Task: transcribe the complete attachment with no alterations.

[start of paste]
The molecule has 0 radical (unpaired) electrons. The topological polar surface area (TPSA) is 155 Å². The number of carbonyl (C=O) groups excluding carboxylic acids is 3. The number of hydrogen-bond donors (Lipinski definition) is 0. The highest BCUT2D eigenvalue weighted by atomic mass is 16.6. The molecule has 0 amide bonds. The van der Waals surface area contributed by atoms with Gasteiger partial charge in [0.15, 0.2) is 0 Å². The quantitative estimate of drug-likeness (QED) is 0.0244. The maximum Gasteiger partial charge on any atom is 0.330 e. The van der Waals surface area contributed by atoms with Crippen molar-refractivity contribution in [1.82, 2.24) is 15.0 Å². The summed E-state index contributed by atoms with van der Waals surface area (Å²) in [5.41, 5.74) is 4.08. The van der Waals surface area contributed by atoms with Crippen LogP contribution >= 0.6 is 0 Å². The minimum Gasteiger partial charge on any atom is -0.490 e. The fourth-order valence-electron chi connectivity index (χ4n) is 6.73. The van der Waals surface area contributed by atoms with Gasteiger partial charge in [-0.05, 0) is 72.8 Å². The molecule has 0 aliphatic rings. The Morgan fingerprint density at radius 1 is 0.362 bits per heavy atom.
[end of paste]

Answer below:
The molecule has 0 radical (unpaired) electrons. The topological polar surface area (TPSA) is 155 Å². The number of carbonyl (C=O) groups excluding carboxylic acids is 3. The number of hydrogen-bond donors (Lipinski definition) is 0. The highest BCUT2D eigenvalue weighted by atomic mass is 16.6. The molecule has 0 amide bonds. The van der Waals surface area contributed by atoms with Gasteiger partial charge in [0.15, 0.2) is 0 Å². The quantitative estimate of drug-likeness (QED) is 0.0244. The maximum Gasteiger partial charge on any atom is 0.330 e. The van der Waals surface area contributed by atoms with Crippen molar-refractivity contribution in [1.82, 2.24) is 15.0 Å². The summed E-state index contributed by atoms with van der Waals surface area (Å²) in [5.41, 5.74) is 4.08. The van der Waals surface area contributed by atoms with Crippen LogP contribution >= 0.6 is 0 Å². The minimum Gasteiger partial charge on any atom is -0.490 e. The fourth-order valence-electron chi connectivity index (χ4n) is 6.73. The van der Waals surface area contributed by atoms with Gasteiger partial charge in [-0.05, 0) is 72.8 Å². The molecule has 0 aliphatic rings. The Morgan fingerprint density at radius 1 is 0.362 bits per heavy atom.